Easy-E: Using Electricity to Supplement a 1600km Winter Road Trip
The Canadian International Auto Show, scheduled for the middle of the February, was 1600km removed from my home in Nova Scotia. The perfect trip, then, with which to refute a few stereotypes.
There are more than a few cars today which suffer from unfair stereotypes. Mazda’s fantastic MX-5 is unfairly maligned by some as just a “cute little car”. The Audi TT, in RS form, will easily keep pace with a Corvette Stingray but is seen by many as a car for those who’d rather lark about at the beach instead of carve corners at the racetrack.
And then there’s the Prius.
Toyota’s hybrid hatchback is currently in its fourth iteration, celebrating its 20th anniversary of its debut in Japan. Setting the bar for hybrid fuel economy, it didn’t take long for the Prius image to get inextricably linked with one of smugness, as it often seemed that Prius owners pontificated to whomever would listen about their contributions to efficient driving and saving the planet. Once celebrities started buying them – Harrison Ford, Cameron Diaz, Jennifer Aniston, and Leonardo DiCaprio have all owned a Prius at some point – the stereotype was set.
Or is it? Back in November, I set out with a plan to prove that hybrid vehicles are useful in situations beyond navigating the downtown core of large cities and handling the morning commute. It is true that hybrids like the Prius do get better fuel economy in low-speed conditions than on the highway, as their battery packs allow for some electric-only driving at low speeds, but surely they can also acquit themselves on the highway in the middle of a snowy February, right?
The Canadian International Auto Show, scheduled for the middle of February, was 1600km removed from my home in Nova Scotia. The perfect trip, then, with which to refute a few stereotypes.
If it was snowy conditions we sought in which to test the Prius, then the weather forecaster did not disappoint. The day before I was scheduled to leave, Old Man Winter saw fit to dump nearly 70cm of the white stuff from the sky, most of it landing squarely in my driveway. Clearing a path to the road for my planned 7:00am departure was pointless; high winds refilled my shovelling efforts almost instantly.
Fast forward to the next morning, with the weather clearing up and snow plow operators doing their best to clear the roads, I hit the highway precisely three hours behind schedule. Shod with Yokohama IceGuard winter tires, the front-drive Prius clawed its way over a snow-packed Trans Canada Highway.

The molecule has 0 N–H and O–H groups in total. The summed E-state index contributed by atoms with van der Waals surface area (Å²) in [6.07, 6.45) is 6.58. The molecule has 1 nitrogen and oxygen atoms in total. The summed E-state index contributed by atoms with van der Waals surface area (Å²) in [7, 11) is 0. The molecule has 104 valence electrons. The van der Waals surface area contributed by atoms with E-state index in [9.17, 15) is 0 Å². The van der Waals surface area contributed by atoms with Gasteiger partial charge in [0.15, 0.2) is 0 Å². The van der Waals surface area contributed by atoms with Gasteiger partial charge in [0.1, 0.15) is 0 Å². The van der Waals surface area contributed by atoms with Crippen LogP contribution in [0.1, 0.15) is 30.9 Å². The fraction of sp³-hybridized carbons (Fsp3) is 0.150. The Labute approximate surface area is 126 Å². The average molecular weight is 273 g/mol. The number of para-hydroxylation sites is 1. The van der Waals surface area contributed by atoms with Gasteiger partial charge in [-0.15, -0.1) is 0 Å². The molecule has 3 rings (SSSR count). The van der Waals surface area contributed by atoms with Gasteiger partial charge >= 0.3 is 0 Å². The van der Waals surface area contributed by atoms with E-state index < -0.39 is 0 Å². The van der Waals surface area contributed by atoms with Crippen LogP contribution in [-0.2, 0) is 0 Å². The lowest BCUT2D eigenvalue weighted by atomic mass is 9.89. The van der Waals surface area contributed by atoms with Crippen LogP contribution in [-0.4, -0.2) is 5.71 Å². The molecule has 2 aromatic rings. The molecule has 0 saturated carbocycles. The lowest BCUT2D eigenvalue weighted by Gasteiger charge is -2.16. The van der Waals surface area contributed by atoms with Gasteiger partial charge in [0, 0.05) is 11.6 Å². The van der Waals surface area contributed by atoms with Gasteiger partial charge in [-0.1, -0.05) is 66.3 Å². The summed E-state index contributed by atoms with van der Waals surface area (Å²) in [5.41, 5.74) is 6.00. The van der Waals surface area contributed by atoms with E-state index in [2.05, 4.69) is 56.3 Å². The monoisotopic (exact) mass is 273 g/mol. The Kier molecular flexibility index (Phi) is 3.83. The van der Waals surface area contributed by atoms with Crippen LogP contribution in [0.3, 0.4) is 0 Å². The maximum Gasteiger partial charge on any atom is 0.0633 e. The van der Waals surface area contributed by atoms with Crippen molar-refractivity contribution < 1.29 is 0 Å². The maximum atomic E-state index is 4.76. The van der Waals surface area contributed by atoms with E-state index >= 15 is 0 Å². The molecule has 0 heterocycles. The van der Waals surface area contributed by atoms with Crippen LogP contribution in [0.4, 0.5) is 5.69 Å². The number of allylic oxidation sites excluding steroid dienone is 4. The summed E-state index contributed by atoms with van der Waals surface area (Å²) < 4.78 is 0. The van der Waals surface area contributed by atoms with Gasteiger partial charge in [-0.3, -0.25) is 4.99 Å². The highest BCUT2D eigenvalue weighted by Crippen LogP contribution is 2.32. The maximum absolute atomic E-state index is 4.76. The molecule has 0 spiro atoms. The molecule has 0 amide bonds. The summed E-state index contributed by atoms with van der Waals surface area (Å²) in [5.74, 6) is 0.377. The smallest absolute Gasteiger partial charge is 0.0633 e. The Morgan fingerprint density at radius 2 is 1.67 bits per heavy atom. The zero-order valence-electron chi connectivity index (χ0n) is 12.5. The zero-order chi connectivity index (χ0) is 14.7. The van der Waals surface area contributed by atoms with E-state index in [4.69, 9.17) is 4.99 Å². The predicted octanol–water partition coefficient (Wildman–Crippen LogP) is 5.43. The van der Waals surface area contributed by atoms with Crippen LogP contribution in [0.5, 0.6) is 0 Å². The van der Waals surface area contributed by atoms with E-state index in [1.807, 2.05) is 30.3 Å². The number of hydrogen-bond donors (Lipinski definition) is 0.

Stereotype #1, then, the assertion that a hybrid is only fit for in-city driving: Busted.
Natural Resources Canada, the government body tasked with measuring the fuel economy of new cars on sale in Canada, ranked the 2017 Prius as the country’s most efficient mid-size car for model year 2017 at a scant 4.5L/100km in mixed highway and city driving. Its 1.8-litre, four-cylinder gasoline engine makes 95hp and runs on regular fuel while working in concert with the hybrid system to create a peak combined power output of 121hp. Toyota calls it Hybrid Synergy Drive.
As one would expect in a vehicle whose raison d’etre is one of economy and green motoring, The Prius conserves energy even when it’s slowing down. The regenerative brake system switches the motor into a generator to recover the wheels’ kinetic energy as electrical power, storing it in the hybrid battery.
For 2017, the Prius’ Hybrid Synergy Drive combines the output of its gasoline engine and two motor/generators, shuttling power to its front wheels through an electronically controlled continuously variable transmission (CVT). Shift-by-wire technology, which uses electric signals to transmit shift operations, is controlled by an odd dash-mounted shifter which sprouts from beneath the climate controls like an errant blue dandelion.
Spread out before the driver is a buffet of digital information, with the dashboard mounted centrally rather than the traditional spot right ahead of the steering wheel. This creates some interesting ergonomics, not the least of which are an array of warning lights which are actually closer to the passenger than the driver. A large touchscreen in the centre stack, controlling audio and nav functions, will be familiar to any 2017 Corolla driver.